A fire destroys Moria Reception and Identification Centre on 8 September, 2020.
A fire destroys Moria Reception and Identification Centre on 8 September, 2020.
Refugees and asylum seekers walk with their possessions as a fire burns behind them in Moria Reception and Identification Centre.
Refugees and asylum seekers walk with their possessions as a fire burns behind them in Moria Reception and Identification Centre.

But on 8 September 2020, the school faced its first major challenge. That night, a large fire engulfed the camp, destroying the facilities, decimating informal accommodation structures in the olive groves surrounding the camp, and displacing thousands of residents.

After the fire in Moria, asylum seekers reclaim their surviving belongings.
Manija stands at the supermarket parking lot where her family is temporarily staying, after being displaced by the fire.
Manija stands at the supermarket parking lot where her family is temporarily staying, after being displaced by the fire.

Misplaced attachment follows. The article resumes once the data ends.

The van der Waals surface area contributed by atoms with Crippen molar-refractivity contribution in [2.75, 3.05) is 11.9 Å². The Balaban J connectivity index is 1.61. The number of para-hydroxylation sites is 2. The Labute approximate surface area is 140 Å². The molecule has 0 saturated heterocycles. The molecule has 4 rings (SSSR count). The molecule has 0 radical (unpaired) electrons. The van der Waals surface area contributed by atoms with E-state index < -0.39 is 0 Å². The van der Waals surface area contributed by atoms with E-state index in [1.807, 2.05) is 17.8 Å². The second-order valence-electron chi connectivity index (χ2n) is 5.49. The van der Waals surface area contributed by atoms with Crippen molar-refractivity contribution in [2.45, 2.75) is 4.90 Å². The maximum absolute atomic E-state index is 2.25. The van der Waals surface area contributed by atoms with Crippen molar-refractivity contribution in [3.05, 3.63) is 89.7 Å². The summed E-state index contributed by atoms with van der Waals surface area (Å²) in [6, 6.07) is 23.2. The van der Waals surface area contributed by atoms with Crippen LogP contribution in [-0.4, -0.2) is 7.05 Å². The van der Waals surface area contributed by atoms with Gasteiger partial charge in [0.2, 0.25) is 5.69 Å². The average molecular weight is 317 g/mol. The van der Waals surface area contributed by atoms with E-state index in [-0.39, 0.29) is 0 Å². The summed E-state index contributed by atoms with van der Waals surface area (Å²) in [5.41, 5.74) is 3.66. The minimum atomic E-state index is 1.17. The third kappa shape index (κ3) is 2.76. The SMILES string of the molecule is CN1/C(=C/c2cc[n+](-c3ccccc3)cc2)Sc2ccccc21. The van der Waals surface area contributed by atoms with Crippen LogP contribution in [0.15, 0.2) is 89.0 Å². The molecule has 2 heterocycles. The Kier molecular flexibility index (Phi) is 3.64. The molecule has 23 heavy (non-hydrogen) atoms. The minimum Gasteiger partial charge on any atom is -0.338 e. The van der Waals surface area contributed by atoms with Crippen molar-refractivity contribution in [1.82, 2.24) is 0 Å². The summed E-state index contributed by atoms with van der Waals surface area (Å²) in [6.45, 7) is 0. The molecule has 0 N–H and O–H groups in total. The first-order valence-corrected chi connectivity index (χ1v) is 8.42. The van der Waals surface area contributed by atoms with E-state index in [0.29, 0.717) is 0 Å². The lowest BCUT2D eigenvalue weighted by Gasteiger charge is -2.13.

Families who had struggled to make their shelters now had to sleep outside, with only the trees for cover. Most went several days without food or extra clothes. Many were homeless for weeks as they waited to move into a new camp. Greek authorities, seeking to curb the spread of COVID-19 amidst this mass displacement, conducted rapid testing of asylum-seekers entering the new facility. Those who tested positive for COVID-19 were placed, with their children, in quarantine.

Refugees inside the quarantine area in the new Kara Tepe temporary camp.
Refugees inside the quarantine area in the new Kara Tepe temporary camp.